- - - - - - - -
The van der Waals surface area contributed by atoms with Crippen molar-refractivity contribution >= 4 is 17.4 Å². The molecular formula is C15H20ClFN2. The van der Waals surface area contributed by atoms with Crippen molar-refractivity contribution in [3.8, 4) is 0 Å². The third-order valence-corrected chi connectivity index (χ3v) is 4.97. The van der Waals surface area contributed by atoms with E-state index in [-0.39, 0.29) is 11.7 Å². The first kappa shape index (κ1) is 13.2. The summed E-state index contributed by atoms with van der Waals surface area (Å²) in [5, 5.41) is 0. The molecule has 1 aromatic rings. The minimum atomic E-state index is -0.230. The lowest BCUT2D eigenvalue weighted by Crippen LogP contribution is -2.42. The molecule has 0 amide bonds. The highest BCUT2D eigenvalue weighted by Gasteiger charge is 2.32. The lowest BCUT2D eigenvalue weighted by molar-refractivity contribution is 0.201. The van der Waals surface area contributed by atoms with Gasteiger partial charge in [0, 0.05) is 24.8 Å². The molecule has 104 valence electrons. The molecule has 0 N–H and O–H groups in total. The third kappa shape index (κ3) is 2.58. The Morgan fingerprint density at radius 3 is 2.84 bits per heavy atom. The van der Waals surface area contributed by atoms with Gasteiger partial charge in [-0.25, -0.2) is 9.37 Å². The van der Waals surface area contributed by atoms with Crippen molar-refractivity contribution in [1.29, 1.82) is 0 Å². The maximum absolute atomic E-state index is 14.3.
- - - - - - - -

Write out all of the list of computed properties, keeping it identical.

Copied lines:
The van der Waals surface area contributed by atoms with Crippen molar-refractivity contribution >= 4 is 17.4 Å². The molecular formula is C15H20ClFN2. The van der Waals surface area contributed by atoms with Crippen molar-refractivity contribution in [3.8, 4) is 0 Å². The third-order valence-corrected chi connectivity index (χ3v) is 4.97. The van der Waals surface area contributed by atoms with E-state index in [-0.39, 0.29) is 11.7 Å². The first kappa shape index (κ1) is 13.2. The summed E-state index contributed by atoms with van der Waals surface area (Å²) in [5, 5.41) is 0. The molecule has 1 aromatic rings. The minimum atomic E-state index is -0.230. The lowest BCUT2D eigenvalue weighted by Crippen LogP contribution is -2.42. The molecule has 0 amide bonds. The highest BCUT2D eigenvalue weighted by Gasteiger charge is 2.32. The lowest BCUT2D eigenvalue weighted by molar-refractivity contribution is 0.201. The van der Waals surface area contributed by atoms with Gasteiger partial charge in [0, 0.05) is 24.8 Å². The molecule has 104 valence electrons. The molecule has 0 N–H and O–H groups in total. The third kappa shape index (κ3) is 2.58. The Morgan fingerprint density at radius 3 is 2.84 bits per heavy atom. The van der Waals surface area contributed by atoms with Gasteiger partial charge in [-0.25, -0.2) is 9.37 Å². The van der Waals surface area contributed by atoms with Crippen molar-refractivity contribution in [1.29, 1.82) is 0 Å². The maximum absolute atomic E-state index is 14.3.